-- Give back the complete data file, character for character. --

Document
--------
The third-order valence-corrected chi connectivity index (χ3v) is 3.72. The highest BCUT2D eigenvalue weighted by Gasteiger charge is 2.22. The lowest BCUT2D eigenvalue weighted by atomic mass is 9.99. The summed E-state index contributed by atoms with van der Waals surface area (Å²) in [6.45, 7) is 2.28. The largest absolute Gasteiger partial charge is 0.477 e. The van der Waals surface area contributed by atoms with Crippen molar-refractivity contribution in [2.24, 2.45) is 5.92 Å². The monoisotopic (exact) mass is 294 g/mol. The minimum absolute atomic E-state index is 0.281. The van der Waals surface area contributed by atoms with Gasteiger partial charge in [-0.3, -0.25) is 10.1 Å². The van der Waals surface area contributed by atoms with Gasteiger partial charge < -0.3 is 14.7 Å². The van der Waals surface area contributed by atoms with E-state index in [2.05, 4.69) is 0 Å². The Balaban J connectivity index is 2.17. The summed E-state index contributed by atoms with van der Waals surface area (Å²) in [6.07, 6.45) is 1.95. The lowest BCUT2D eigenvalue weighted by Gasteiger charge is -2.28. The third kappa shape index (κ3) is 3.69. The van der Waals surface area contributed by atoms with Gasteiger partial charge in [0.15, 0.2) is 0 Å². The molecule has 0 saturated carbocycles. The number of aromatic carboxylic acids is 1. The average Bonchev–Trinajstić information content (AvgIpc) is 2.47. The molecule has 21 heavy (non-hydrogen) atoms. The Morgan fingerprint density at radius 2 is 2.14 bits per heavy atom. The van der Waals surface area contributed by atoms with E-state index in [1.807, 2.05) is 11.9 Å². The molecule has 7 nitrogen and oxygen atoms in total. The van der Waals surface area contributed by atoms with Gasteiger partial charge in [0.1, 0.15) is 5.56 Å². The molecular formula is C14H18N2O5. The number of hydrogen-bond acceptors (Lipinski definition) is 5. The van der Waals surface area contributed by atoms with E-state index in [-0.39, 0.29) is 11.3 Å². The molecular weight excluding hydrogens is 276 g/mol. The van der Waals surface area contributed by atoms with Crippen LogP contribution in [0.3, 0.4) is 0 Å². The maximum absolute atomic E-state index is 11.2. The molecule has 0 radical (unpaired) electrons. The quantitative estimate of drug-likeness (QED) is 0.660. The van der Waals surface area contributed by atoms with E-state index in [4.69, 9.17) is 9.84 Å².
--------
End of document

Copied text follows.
The third-order valence-corrected chi connectivity index (χ3v) is 3.72. The highest BCUT2D eigenvalue weighted by Gasteiger charge is 2.22. The lowest BCUT2D eigenvalue weighted by atomic mass is 9.99. The summed E-state index contributed by atoms with van der Waals surface area (Å²) in [6.45, 7) is 2.28. The largest absolute Gasteiger partial charge is 0.477 e. The van der Waals surface area contributed by atoms with Crippen molar-refractivity contribution in [2.24, 2.45) is 5.92 Å². The monoisotopic (exact) mass is 294 g/mol. The minimum absolute atomic E-state index is 0.281. The van der Waals surface area contributed by atoms with Gasteiger partial charge in [-0.3, -0.25) is 10.1 Å². The van der Waals surface area contributed by atoms with Gasteiger partial charge < -0.3 is 14.7 Å². The van der Waals surface area contributed by atoms with E-state index in [2.05, 4.69) is 0 Å². The Balaban J connectivity index is 2.17. The summed E-state index contributed by atoms with van der Waals surface area (Å²) in [6.07, 6.45) is 1.95. The lowest BCUT2D eigenvalue weighted by Gasteiger charge is -2.28. The third kappa shape index (κ3) is 3.69. The van der Waals surface area contributed by atoms with Gasteiger partial charge in [0.15, 0.2) is 0 Å². The molecule has 0 saturated carbocycles. The number of aromatic carboxylic acids is 1. The average Bonchev–Trinajstić information content (AvgIpc) is 2.47. The molecule has 21 heavy (non-hydrogen) atoms. The Morgan fingerprint density at radius 2 is 2.14 bits per heavy atom. The van der Waals surface area contributed by atoms with E-state index in [1.807, 2.05) is 11.9 Å². The molecule has 7 nitrogen and oxygen atoms in total. The van der Waals surface area contributed by atoms with Gasteiger partial charge in [0.1, 0.15) is 5.56 Å². The molecular formula is C14H18N2O5. The number of hydrogen-bond acceptors (Lipinski definition) is 5. The van der Waals surface area contributed by atoms with E-state index in [-0.39, 0.29) is 11.3 Å². The molecular weight excluding hydrogens is 276 g/mol. The van der Waals surface area contributed by atoms with Crippen LogP contribution in [0.3, 0.4) is 0 Å². The maximum absolute atomic E-state index is 11.2. The molecule has 0 radical (unpaired) electrons. The quantitative estimate of drug-likeness (QED) is 0.660. The van der Waals surface area contributed by atoms with E-state index in [4.69, 9.17) is 9.84 Å².